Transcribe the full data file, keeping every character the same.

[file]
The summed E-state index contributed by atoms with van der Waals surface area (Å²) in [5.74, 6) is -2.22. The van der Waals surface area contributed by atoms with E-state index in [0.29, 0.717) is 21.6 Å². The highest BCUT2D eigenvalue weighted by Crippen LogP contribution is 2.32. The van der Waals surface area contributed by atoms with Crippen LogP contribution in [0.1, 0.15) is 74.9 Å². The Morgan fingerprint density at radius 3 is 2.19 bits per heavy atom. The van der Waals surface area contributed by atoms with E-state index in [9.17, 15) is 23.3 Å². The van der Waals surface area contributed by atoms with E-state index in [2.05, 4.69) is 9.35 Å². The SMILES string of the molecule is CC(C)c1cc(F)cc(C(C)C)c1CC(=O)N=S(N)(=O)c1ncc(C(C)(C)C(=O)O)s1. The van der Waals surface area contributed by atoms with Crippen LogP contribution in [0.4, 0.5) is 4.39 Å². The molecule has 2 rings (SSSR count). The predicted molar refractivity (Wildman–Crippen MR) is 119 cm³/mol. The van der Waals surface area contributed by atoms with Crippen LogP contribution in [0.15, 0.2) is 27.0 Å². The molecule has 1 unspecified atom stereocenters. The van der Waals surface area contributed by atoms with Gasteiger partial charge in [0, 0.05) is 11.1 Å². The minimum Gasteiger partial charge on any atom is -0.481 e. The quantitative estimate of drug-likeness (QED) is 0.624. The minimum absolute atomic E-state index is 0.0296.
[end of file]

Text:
The summed E-state index contributed by atoms with van der Waals surface area (Å²) in [5.74, 6) is -2.22. The van der Waals surface area contributed by atoms with E-state index in [0.29, 0.717) is 21.6 Å². The highest BCUT2D eigenvalue weighted by Crippen LogP contribution is 2.32. The van der Waals surface area contributed by atoms with Crippen LogP contribution in [0.1, 0.15) is 74.9 Å². The Morgan fingerprint density at radius 3 is 2.19 bits per heavy atom. The van der Waals surface area contributed by atoms with E-state index in [9.17, 15) is 23.3 Å². The van der Waals surface area contributed by atoms with E-state index in [2.05, 4.69) is 9.35 Å². The SMILES string of the molecule is CC(C)c1cc(F)cc(C(C)C)c1CC(=O)N=S(N)(=O)c1ncc(C(C)(C)C(=O)O)s1. The van der Waals surface area contributed by atoms with Crippen LogP contribution in [0.4, 0.5) is 4.39 Å². The molecule has 2 rings (SSSR count). The predicted molar refractivity (Wildman–Crippen MR) is 119 cm³/mol. The van der Waals surface area contributed by atoms with Crippen LogP contribution in [0.15, 0.2) is 27.0 Å². The molecule has 1 unspecified atom stereocenters. The van der Waals surface area contributed by atoms with Gasteiger partial charge in [0, 0.05) is 11.1 Å². The minimum Gasteiger partial charge on any atom is -0.481 e. The quantitative estimate of drug-likeness (QED) is 0.624. The minimum absolute atomic E-state index is 0.0296.